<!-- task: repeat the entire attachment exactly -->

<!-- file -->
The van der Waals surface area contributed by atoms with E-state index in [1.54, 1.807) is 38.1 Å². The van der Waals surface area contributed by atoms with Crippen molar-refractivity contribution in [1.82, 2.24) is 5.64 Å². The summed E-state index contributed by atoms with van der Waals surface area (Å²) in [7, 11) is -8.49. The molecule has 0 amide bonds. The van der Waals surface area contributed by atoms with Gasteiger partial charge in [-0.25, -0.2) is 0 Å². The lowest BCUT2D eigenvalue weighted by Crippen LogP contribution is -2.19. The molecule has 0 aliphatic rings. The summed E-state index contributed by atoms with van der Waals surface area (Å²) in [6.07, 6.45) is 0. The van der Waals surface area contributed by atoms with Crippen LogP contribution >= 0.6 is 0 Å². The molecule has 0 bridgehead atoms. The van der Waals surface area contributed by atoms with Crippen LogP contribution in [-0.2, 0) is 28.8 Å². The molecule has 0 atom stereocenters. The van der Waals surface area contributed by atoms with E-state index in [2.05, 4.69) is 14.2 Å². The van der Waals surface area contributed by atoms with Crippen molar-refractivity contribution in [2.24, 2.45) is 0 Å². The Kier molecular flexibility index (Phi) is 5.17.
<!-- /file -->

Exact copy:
The van der Waals surface area contributed by atoms with E-state index in [1.54, 1.807) is 38.1 Å². The van der Waals surface area contributed by atoms with Crippen molar-refractivity contribution in [1.82, 2.24) is 5.64 Å². The summed E-state index contributed by atoms with van der Waals surface area (Å²) in [7, 11) is -8.49. The molecule has 0 amide bonds. The van der Waals surface area contributed by atoms with Gasteiger partial charge in [-0.25, -0.2) is 0 Å². The lowest BCUT2D eigenvalue weighted by Crippen LogP contribution is -2.19. The molecule has 0 aliphatic rings. The summed E-state index contributed by atoms with van der Waals surface area (Å²) in [6.07, 6.45) is 0. The van der Waals surface area contributed by atoms with Crippen LogP contribution >= 0.6 is 0 Å². The molecule has 0 bridgehead atoms. The van der Waals surface area contributed by atoms with Crippen LogP contribution in [-0.2, 0) is 28.8 Å². The molecule has 0 atom stereocenters. The van der Waals surface area contributed by atoms with E-state index in [2.05, 4.69) is 14.2 Å². The van der Waals surface area contributed by atoms with Crippen molar-refractivity contribution in [2.24, 2.45) is 0 Å². The Kier molecular flexibility index (Phi) is 5.17.